An actor and teacher who brought an appreciation of both to his directing, John Anderson helmed many television dramas during the 1980s, before turning increasingly to documentary. While many male directors took the familiar road and made films reflecting their own roots, Anderson's work often tackled other genders and cultures. In the 90s he moved to the Pacific Island nation of Kiribati, where the topic of climate change proved too obvious to be ignored.
Acting runs through much of Anderson's early career. In 1972 he joined director Paul Maunder in experimental theatre group Amamus. Anderson would perform in many Amamus productions, from '51, based on the 1951 waterfront dispute, and Gallipoli (1976), which writer Martin Edmond rated "a rare and valuable experience", to 1984's much-travelled Te Tutakitanga i te Puna (Encounter at Te Puna), in which he played a missionary. Woodville-raised Anderson and first wife Gael were active in local theatre in Napier, Otaki and Wellington, before they joined Amamus.
After time as a primary school teacher, Anderson had joined state television in Wellington by 1973 — as part of a purchasing and assessment team, which included actors John Clarke and Ross Jolly. The job of purchasing officer had Anderson checking incoming films, to see if they were appropriate for NZ screening; among other escapades the trio once turfed a propaganda film from apartheid-era South Africa into the basement, never to be seen again.
In 1975 Anderson joined the acting ensemble in Paul Maunder's feature film Landfall; later he was first assistant director on Maunder's crosscultural tale Sons for the Return Home. Maunder argues that it was while shooting in Samoa for Sons, that Anderson began his long relationship with the Pacific. "Experiencing village life, experiencing community, had a big impact on us settler lads." Anderson directed his first film about Samoa the following year.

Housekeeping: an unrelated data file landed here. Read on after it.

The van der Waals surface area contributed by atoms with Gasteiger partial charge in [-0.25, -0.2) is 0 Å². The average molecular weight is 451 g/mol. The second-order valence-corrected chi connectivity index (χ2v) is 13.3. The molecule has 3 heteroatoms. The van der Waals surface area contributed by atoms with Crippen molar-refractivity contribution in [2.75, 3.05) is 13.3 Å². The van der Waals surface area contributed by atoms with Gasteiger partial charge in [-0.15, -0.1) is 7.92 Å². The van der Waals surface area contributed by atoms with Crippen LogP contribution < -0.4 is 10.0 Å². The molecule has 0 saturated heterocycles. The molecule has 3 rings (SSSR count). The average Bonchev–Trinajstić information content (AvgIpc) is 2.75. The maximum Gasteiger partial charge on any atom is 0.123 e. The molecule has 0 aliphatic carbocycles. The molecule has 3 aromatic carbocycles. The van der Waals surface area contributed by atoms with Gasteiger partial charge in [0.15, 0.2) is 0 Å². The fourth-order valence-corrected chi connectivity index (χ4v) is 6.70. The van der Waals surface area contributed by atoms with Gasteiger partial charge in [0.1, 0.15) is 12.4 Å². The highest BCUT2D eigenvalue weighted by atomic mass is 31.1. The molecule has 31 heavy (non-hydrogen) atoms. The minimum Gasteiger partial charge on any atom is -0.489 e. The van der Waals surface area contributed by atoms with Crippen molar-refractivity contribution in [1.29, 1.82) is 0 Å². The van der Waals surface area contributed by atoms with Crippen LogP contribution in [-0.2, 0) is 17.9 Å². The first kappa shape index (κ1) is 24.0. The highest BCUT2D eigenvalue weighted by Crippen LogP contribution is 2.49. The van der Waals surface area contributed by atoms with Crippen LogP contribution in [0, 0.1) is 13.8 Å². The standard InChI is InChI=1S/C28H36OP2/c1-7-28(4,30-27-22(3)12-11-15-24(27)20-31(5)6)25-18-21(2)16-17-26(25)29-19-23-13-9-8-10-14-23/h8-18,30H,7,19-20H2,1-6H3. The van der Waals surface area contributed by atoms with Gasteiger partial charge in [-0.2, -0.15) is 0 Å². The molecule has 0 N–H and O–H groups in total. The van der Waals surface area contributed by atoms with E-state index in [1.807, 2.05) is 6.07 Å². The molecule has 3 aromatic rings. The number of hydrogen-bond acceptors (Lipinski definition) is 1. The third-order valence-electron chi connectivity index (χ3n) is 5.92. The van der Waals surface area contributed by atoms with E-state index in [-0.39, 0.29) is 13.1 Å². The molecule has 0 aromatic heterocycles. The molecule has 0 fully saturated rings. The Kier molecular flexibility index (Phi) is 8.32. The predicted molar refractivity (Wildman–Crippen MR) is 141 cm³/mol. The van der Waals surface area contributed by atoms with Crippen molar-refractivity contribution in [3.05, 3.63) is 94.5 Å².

Back home, Anderson joined the stable of directors on soap Close to Home. Close to Home longstayer Steve La Hood remembers his calmness, in an atmosphere which leaned more towards stress. "Actors really loved working with him".
By the early 80s, Anderson had hit his directing stride. When anthology series Loose Enz debuted in 1982, three of the 11 one-off dramas were commanded by him —including theatre parody 'Eros and Psyche', and the Vincent O'Sullivan-penned 'If the Cat Laps', whose main character was a flashy adman whose stereotypes are under attack.
Anderson also began working on a trio of scripts by legendary playwright Bruce Mason, who he had known for years. Anderson ended up directing two: office romance 'Daphne and Chloe' and 'The Garlick Thrust' which intercuts scenes of a rugby mad schoolboy with footage of violence from the 1981 tour. Anderson was a believer in raw talent. Unimpressed by the elocution-perfect youngsters being presented to him as contenders to play the boy, he went for the untried Stephen Henderson. Writer Trisha Dunleavy rates the result as one of the best local dramas of that period.
Anderson's belief in unschooled talent was matched by his friend Mike Walker. The filmmaker had spent years trying to fund a road movie, based on three Māori youth and a Mark ll Zephyr. But now Walker was ailing. And so a plan was hatched: Anderson would direct Mark ll for television.